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Hardware Technology

Concept Computer Based on a Tea Cup Design 166

Posted by ScuttleMonkey
from the new-hot-coffee-mod-on-the-way dept.
webarnold writes "A new concept computer is being designed to look like a tea cup. Using holographic projectors, view your data inside the cup, 'spilled' onto the table, or transfer it to other Cup PC users by pouring data into their cup." Acceptance of something like this seems a bit far-fetched given current tech, but no nomad-space comparisons are being made.
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Concept Computer Based on a Tea Cup Design

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  • by jandrese (485) <kensama@vt.edu> on Friday April 04, 2008 @03:11PM (#22967310) Homepage Journal
    So it's talking about a piece of hardware we can't even build (last time I shopped for holographic projectors that can be embedded in a ceramic cup they were hard to find) that has a user interface nobody would want (how do you choose what data is transfered?) on a product that will never be built. Sounds like a real winner of a story. I guess it employed some graphic artist for like half a day, so that's something.
  • by BigBlueOx (1201587) on Friday April 04, 2008 @03:12PM (#22967316)
    I said give the tea to Jackson Roykirk! Jackson Roykirk you half-brained silicon tard-bucket!

    Ster-il-ize

    Ster-il-ize

  • I would like to point out the icon [dvice.com] in the upper right of the page. It reads "Powered by Sci-Fi" and has the Sci-Fi channel logo.

    Something gives me good reason to believe this is a graphical artist's concept and nothing more.

    I'm reminded of Sci-Fi's viral marketing videos of a woman in an airplane seeing a UFO ...
  • by Toe, The (545098) on Friday April 04, 2008 @03:13PM (#22967346)
    Just what the average computer user needs: something that will encourage and beckon them to pour liquid into their computer.

    Try telling me that's not gonna happen.
  • Yawn (Score:5, Insightful)

    by El Cabri (13930) * on Friday April 04, 2008 @03:20PM (#22967450) Journal
    So much time and energy wasted trying to come up with fancy data processing metaphors that refer to "intuitive" concepts and situations... Like if educated adults were retarded children and needed to be spoonfed some special way of handling their environment so that they don't find it too challenging. This is mostly useless, the signal/noise in this kind of "breakthrough" research is historically one order of magnitude lower that what valuable R&D dollars are supposed to be spent for.

    99.99% of what we take for granted today in data manipulation ergonomics is incremental improvements brought about by REAL experts in ergonomics who observe REAL people using REAL computers.
  • by Gat0r30y (957941) on Friday April 04, 2008 @03:22PM (#22967482) Homepage Journal
    And there in lies the most disastrous design flaw. I can't be bothered to notice that it is a computer that just looks like a coffee cup before my first cup.
  • Outside the Box (Score:4, Insightful)

    by trongey (21550) on Friday April 04, 2008 @03:24PM (#22967520) Homepage
    Sure this is a bit over-the-top, but it's exactly the kind of breakaway thinking that can lead to something good. Stuff like this is what's required to get away from the beige box computer mentality (even if the boxes are sometimes camouflaged to look like some other color of box, or flattened out so they look like a pad or a table). Not to mention that it actually sounds kind of like a fun way to handle certain tasks.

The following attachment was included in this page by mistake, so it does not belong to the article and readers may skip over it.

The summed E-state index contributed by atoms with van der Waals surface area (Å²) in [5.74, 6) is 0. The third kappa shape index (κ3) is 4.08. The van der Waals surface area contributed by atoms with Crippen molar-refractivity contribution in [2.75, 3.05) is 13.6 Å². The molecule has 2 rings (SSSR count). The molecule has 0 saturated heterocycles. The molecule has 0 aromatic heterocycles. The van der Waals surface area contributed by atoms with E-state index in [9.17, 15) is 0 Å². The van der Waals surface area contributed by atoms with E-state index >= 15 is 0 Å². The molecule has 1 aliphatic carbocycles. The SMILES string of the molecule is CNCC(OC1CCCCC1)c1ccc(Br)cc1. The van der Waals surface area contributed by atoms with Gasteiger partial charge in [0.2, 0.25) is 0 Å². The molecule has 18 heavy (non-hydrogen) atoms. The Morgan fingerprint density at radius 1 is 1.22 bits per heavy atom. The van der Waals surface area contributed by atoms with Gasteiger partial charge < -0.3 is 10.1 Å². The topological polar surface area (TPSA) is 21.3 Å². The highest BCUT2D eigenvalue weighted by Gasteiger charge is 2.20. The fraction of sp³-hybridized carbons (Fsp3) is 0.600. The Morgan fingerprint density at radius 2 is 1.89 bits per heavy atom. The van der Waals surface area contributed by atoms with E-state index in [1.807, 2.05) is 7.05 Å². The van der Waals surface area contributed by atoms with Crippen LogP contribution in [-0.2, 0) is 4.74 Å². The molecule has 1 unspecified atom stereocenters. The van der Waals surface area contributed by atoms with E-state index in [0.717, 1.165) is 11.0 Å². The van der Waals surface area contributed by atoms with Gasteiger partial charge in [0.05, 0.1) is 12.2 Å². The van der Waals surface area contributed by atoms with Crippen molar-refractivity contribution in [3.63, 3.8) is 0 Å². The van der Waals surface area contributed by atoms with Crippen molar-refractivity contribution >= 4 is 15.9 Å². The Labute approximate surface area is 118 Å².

• by nbauman (624611) on Friday April 04, 2008 @04:23PM (#22968124) Homepage Journal
    I am sorely disappointed by the negative responses to this article.

    Is this Slashdot? You sound like a bunch of klutzes who wouldn't know how to get into their cars if they locked the keys inside. Who wouldn't know how to fix their glasses if the frames broke.

    It's called a concept. Ed Land, the founder of Polaroid, gave his engineers a block of wood small enough to fit into a back pocket, and told them to build an instant camera that size. And they didn't whine about how the technology wasn't ready for it, they built it! And that camera revolutionized p0rn.

    If you can't build a holographic projector inside a teacup with $50 worth of parts, get out of the way for somebody who can.
  • by SanityInAnarchy (655584) <ninja@slaphack.com> on Friday April 04, 2008 @05:34PM (#22968702) Journal
    This isn't.

    It's not that we don't have the technology -- that's only part of it. It's that we don't have the technology, and it's a retarded idea in the first place.

    How do I choose what data is "poured"? And once I do so, why do I have to actually watch it being poured? Why is "spilling" better than simply pushing a button on a projector? It looks like a portable holographic multitouch interface, which is very cool -- but WTF is with the coffee concept?

    This is more like Ed Land giving his engineers a baseball and telling them to not only build an instant camera that size, but in that shape, and instead of pressing a shutter button, you throw it at what you're trying to take a picture of. It's an interesting idea, by why would you want to ever use it? And who would pay for someone to design it?
  • by momotarosan (881881) on Saturday April 05, 2008 @10:35AM (#22973176)
    now that they are working on phones with projection capability, maybe in a couple of years a small device like N810 will not only have wimax but also have built-in projector.

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